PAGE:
is just plain wishful. Instead, we should be seriously thinking about how we can curb the pollution. Anti-pollution masks are short term solutions. But when they become a norm, then you are resigning to the fact that there is no political will to affect any change.”
The recent transit blockade that kept cars and bikes off Kathmandu’s streets for weeks gave the city a momentary glimpse of what it would look like with better regulation. But those heady days are long gone. Today, idling in a dusty traffic jam in Teku, you look around to see that those in SUVs and those on cheap handlebar cycles are breathing in same polluted air. For a city divided on so many fronts, its residents now at least have one thing in common—face-masks.
Reason for alarm
It is certain that the Valley’s denizens are exposed to polluted air, which has severe impacts on public health. However, the sources and the extent of exposure is still unknown, thanks to the absence of air quality monitoring stations in the Capital.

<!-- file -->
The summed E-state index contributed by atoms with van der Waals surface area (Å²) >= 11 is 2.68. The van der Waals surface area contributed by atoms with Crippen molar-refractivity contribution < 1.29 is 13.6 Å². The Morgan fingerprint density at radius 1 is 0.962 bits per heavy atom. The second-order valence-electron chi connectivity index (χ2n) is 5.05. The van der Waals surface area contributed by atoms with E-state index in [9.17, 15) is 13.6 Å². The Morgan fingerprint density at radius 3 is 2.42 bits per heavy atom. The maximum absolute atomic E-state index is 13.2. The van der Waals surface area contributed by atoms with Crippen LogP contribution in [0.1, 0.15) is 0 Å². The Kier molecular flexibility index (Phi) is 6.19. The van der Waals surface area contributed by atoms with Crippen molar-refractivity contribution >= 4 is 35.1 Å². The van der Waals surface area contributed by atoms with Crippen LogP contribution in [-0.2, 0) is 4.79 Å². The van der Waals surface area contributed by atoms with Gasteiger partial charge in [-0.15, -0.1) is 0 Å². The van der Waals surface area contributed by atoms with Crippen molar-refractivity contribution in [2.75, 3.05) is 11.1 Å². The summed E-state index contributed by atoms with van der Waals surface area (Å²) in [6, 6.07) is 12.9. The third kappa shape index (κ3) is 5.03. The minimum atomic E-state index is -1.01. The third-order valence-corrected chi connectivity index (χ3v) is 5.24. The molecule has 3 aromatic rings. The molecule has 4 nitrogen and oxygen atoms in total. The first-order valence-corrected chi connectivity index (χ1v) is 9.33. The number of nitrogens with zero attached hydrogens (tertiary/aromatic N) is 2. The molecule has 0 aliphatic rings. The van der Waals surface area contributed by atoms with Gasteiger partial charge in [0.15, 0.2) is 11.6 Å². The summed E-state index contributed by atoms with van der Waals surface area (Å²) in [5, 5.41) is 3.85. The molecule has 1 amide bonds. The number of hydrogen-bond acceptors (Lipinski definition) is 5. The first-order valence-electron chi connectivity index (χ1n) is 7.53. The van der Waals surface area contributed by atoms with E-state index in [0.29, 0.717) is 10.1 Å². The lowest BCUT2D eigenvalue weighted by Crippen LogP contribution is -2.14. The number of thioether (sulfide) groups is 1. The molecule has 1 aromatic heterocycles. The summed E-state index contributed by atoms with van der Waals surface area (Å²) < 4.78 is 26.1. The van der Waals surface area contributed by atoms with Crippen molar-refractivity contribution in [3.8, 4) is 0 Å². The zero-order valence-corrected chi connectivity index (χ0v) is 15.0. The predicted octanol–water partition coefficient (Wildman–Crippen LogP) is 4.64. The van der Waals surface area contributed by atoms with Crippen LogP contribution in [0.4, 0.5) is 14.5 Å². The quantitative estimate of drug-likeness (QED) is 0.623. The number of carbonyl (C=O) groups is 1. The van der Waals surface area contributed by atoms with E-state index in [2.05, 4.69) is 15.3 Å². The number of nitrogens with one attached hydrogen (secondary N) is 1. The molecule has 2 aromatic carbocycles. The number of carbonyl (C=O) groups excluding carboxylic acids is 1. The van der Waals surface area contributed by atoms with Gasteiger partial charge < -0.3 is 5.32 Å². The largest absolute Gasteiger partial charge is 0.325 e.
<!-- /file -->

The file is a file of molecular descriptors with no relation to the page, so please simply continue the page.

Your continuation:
The lack of vital data has left the public unaware of the pollutants in the air they breathe in and has left an already lethargic state mechanism confounded on where to begin their intervention.
The latest Environment Performance Index (EPI) 2016 released in January puts Nepal 177th among 180 countries in terms of air quality. India, China and Bangladesh are the only countries performing worse than Nepal in the effort to improve the dramatic decline in air quality—a leading cause of premature deaths worldwide—accounting for 5.5 million deaths in 2013.
Under air quality, one of the nine assessment areas that determine the overall EPI ranking, the exposure to fine particulate matter (PM2.5), nitrogen dioxide, and the percentage of the population burning solid fuel indoors is measured. Particulate matter (PM 2.5) is considered to be one of the most harmful air pollutants that lodge into human lungs and blood tissues, increasing the chances of lung cancer and other life-threatening respiratory diseases.